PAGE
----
Jarrid Houston column: Pitching jigs catching fish on inland lakes

Water temperatures are dropping like a rock.

Jarrid Houston
Jarrid Houston

Water temperatures in the area are diving down into the low 50s and some are even flirting with 40 degrees. If these current trends of below-average temperatures continue, we will be settling into an early start to winter.

Not the news any of us want to hear considering we have yet to have a nice consistent fair-weather trend this autumn season. Seems like every weekend it is wet. Shoot, we even had snow last weekend.

The good news is fish are starting to put on somewhat of a feed bag, especially the predator fish that roam our lakes like pike, walleye, smallmouth and muskie. Looking forward, I would encourage anglers not to winterize their rigs yet as we have some somewhat decent weather coming in the next week. Otherwise, this time of year there is plenty of opportunity to shore-fish as well. Just remember to dress warm.

Lake Superior's North Shore continues to not see a lot of angling traffic on the Gitch. On the flip side, Chequamegon Bay areas and other South Shore spots are putting out some coho salmon near the shore.

St. Louis River angling is at an all-time low for angling pressure.


In the Ashland area, anglers are finding a few walleyes and some good smallmouth as well.

Dragging suckers has been a good tactic and will continue to produce fish for the next few weeks.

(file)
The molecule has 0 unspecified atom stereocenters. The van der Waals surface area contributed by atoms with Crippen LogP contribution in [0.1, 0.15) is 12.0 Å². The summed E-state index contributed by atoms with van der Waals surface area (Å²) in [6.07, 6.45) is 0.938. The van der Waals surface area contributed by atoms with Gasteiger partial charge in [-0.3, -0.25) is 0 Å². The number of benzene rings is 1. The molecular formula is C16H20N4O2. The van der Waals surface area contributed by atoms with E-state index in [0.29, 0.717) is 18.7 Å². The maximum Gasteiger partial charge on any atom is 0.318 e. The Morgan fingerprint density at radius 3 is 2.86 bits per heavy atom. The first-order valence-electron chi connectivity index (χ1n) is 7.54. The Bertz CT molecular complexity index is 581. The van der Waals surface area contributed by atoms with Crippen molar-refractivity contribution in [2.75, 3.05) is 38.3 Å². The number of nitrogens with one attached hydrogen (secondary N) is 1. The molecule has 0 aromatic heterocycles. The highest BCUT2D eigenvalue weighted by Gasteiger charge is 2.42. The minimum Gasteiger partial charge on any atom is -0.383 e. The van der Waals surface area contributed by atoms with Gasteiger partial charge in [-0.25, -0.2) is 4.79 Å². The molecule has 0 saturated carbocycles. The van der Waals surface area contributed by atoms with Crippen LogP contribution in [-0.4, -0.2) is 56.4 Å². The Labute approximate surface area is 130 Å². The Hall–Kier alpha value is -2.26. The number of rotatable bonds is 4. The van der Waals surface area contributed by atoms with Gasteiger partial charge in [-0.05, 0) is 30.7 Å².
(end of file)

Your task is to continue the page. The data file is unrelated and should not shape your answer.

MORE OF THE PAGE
The most popular fishing near Lake Superior is probably stream fishing. Anglers are finding success in a variety of ways. Best baits have been a mix of spinners, spawn, mepps, blue fox and panther martins. As always, finding the right color is the challenge. Don't be afraid to throw some flatfish lures as well.

On a side note, many are taking to the woods this time of year, so if you are taking the wood trail to the local fishing hole, might be a good idea to have some sort of blaze orange on.

St. Louis River angling is at an all-time low for angling pressure. I can't remember a time when so few anglers have been getting out on the river. Given the nature of the fast flow and dirtied up water, I totally understand why. Usually, this time of year we see a fair amount of muskie anglers, but even they have not been showing up much.

Hopefully, fishing conditions on the river improve in the next couple weeks.

Inland waters have been seeing a small amount of anglers, and those that are getting out are finding some mixed success. Pitching jigs with live bait and/or plastics has been a solid option for catching a few crappies, walleyes and pike.

Jigging hard body baits like Puppet Minnows or Jig Raps is a solid option as well. Hard to beat a Jig Rap bite.


Muskie angling has seen some nice fish come boat side this last week. Chippewa Flowage just had a big stocking of 5,000 extended growth muskies go in. And some select other Northland lakes got a fresh intake of stocked walleyes as well.

We are nearing the tail end of open water season, which means water temperatures are very cold. So don't forget to wear a life vest and be safe!

Jarrid Houston of South Range is a fishing guide ( ) on Minnesota and Wisconsin inland waters, the St. Louis River and, in winter, on Lake Superior.

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